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Part-time Jobs pose threat to students’ academic careers

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As students reach the age of 16, more and more of them are getting jobs for various reasons. Some students get jobs for spending money, others to support themselves. Some students fail to realize that it is a new responsibility that they have to learn how to work with. In some cases, it has started to affect their grades.
“Working has affected my grades in a negative way,” junior Amber Flippin said. “It just makes it harder because you have to know how to budget time.”
Flippin is not the only one who is struggling with time. Other students find that sleep deprivation from working has caused their grades to drop.
“It’s hard to find time for homework if I am closing most nights, but sometimes I go and do homework on break or I try to finish it in class. I don’t think it has really affected my grades. I think being exhausted has affected my grades,” junior Ciara Cooper said.
Flippin and Cooper both work at McDonald’s, but had different jobs prior. They decided to work at McDonald’s for the simple fact that it’s more money.
“I actually had my first job at 13 babysitting for my neighbors. I decided to get a job at McDonald’s because it is one of the higher paying jobs a school kid could get,” Cooper said.
“I had a job before at a cafe, but I quit because it wasn’t enough money,” Flippin said. “I didn’t want my parents paying for everything.”
There are some students who are first-time workers, but the reasons for working are still the same.
“I wanted to have money to support myself and be able to do the things I wanted to do on my own,” junior Ren Rozzel said.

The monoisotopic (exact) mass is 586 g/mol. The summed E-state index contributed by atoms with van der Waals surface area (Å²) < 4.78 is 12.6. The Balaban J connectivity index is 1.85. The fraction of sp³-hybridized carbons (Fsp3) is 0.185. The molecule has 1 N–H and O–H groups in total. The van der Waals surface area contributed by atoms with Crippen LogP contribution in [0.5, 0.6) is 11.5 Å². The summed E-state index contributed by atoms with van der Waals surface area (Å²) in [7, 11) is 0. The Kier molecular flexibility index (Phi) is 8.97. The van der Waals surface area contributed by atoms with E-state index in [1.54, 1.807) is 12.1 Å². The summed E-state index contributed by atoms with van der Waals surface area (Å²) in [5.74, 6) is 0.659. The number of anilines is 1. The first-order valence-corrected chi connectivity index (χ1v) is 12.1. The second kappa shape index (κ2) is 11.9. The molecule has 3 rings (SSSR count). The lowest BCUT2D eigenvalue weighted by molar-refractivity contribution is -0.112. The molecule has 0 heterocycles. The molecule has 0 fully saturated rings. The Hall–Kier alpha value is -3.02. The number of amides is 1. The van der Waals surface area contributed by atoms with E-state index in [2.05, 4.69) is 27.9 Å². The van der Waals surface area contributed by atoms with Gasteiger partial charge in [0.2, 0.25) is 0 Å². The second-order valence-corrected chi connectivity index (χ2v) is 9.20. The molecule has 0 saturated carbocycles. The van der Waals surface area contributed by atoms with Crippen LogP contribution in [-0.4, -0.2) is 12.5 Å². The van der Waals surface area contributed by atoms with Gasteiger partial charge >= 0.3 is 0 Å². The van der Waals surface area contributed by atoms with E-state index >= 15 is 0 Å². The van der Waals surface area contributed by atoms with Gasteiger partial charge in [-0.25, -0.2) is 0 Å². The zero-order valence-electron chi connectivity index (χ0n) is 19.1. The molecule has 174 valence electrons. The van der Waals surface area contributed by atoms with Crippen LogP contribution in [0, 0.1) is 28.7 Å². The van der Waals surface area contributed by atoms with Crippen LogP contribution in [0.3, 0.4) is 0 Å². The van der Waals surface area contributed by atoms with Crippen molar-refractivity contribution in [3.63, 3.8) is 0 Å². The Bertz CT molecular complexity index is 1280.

Some students don’t see the money as a necessity, but more as a hard-earned luxury.
“I just wanted some spending money,” senior Jazzlyn Kurtenbach said.
Rozzel also works at McDonald’s, where work nights can run late. The opinions on these late-night hours vary.
“Personally, I don’t see it as a problem, because most kids are up on their phone or out with their friends until late anyways. Sure, it gets really tiring, but being on your phone most of the night isn’t too bad. Also, if you get your job done quick, you’re normally out decently early,” Cooper said.
While Cooper thinks it is alright, others disagree.
“I think that students shouldn’t work super late, especially on a school night,” Flippin said. “It makes you exhausted. I would know from experience.”
Other student employees believe it depends on the person.
“I feel as though students have the choice to decide how late they work at a certain age, but students should not have to work late on school nights. They need to be able to get the rest they need, as well as have time to work on homework,” Rozzel said.
English teacher Tricia Foster also had a job in high school at an ice cream place.
“I had a job at some Dairy Queen-like place. They sold ice cream and burgers,” Foster said, “I don’t think students should work late on school nights.
Foster was not affected by working when she was in high school.
“We closed early so working late was not an issue,” Foster said. “Plus I didn’t work a lot of hours.”
Working is a huge responsibility and it affects students in different ways. For Flippin and Cooper, the effects are the same.
“A lot less sleep. Truly not enough. I don’t get to do much of anything. I go to school then work. I don’t have free time anymore,” Flippin said.
“Having a job has made me exhausted and better at time management. I just have to find time to hang out with the people I care about, and have to make time to study,” Cooper said.
For Rozzel, it has affected her in a positive way.
“Having an after-school job has made me more outgoing and responsible. It has also made me much more busy so I have been forced to learn to balance my time,” Rozzel said.
There is one thing all of these students had in common. That is that they had to learn how to manage time.
“Having a job is great for kids, but working past 10 just makes them tired,” Foster said. “They can’t focus on the future and more times than not that job is not their future.”

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Part-time Jobs pose threat to students’ academic careers